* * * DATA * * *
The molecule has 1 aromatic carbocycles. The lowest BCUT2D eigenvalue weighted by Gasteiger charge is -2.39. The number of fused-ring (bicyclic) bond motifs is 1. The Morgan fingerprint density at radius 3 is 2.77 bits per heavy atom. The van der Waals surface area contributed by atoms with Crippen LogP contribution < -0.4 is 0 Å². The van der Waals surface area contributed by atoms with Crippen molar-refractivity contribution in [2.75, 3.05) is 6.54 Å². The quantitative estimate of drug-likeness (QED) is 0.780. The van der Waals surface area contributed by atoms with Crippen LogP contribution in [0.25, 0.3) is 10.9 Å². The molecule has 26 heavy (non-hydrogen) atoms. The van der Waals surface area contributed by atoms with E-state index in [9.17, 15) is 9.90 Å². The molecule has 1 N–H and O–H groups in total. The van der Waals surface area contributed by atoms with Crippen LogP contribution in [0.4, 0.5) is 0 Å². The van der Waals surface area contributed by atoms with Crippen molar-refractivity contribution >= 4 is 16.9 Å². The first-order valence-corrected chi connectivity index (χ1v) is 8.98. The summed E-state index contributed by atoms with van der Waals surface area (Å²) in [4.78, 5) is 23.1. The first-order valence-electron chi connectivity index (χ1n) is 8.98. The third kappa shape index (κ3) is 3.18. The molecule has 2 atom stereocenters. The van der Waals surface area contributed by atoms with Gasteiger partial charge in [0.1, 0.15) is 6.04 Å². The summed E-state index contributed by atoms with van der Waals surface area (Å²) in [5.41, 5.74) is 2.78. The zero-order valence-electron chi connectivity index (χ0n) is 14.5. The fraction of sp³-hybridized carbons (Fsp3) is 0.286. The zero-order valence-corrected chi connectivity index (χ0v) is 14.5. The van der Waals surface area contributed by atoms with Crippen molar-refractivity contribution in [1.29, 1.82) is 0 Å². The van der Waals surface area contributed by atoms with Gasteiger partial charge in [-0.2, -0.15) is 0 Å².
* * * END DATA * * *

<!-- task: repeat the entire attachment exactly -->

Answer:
The molecule has 1 aromatic carbocycles. The lowest BCUT2D eigenvalue weighted by Gasteiger charge is -2.39. The number of fused-ring (bicyclic) bond motifs is 1. The Morgan fingerprint density at radius 3 is 2.77 bits per heavy atom. The van der Waals surface area contributed by atoms with Crippen LogP contribution < -0.4 is 0 Å². The van der Waals surface area contributed by atoms with Crippen molar-refractivity contribution in [2.75, 3.05) is 6.54 Å². The quantitative estimate of drug-likeness (QED) is 0.780. The van der Waals surface area contributed by atoms with Crippen LogP contribution in [0.25, 0.3) is 10.9 Å². The molecule has 26 heavy (non-hydrogen) atoms. The van der Waals surface area contributed by atoms with E-state index in [9.17, 15) is 9.90 Å². The molecule has 1 N–H and O–H groups in total. The van der Waals surface area contributed by atoms with Crippen LogP contribution in [0.4, 0.5) is 0 Å². The van der Waals surface area contributed by atoms with Crippen molar-refractivity contribution >= 4 is 16.9 Å². The first-order valence-corrected chi connectivity index (χ1v) is 8.98. The summed E-state index contributed by atoms with van der Waals surface area (Å²) in [4.78, 5) is 23.1. The first-order valence-electron chi connectivity index (χ1n) is 8.98. The third kappa shape index (κ3) is 3.18. The molecule has 2 atom stereocenters. The van der Waals surface area contributed by atoms with Gasteiger partial charge in [0.1, 0.15) is 6.04 Å². The summed E-state index contributed by atoms with van der Waals surface area (Å²) in [5.41, 5.74) is 2.78. The zero-order valence-electron chi connectivity index (χ0n) is 14.5. The fraction of sp³-hybridized carbons (Fsp3) is 0.286. The zero-order valence-corrected chi connectivity index (χ0v) is 14.5. The van der Waals surface area contributed by atoms with Crippen molar-refractivity contribution in [1.29, 1.82) is 0 Å². The van der Waals surface area contributed by atoms with Gasteiger partial charge in [-0.2, -0.15) is 0 Å².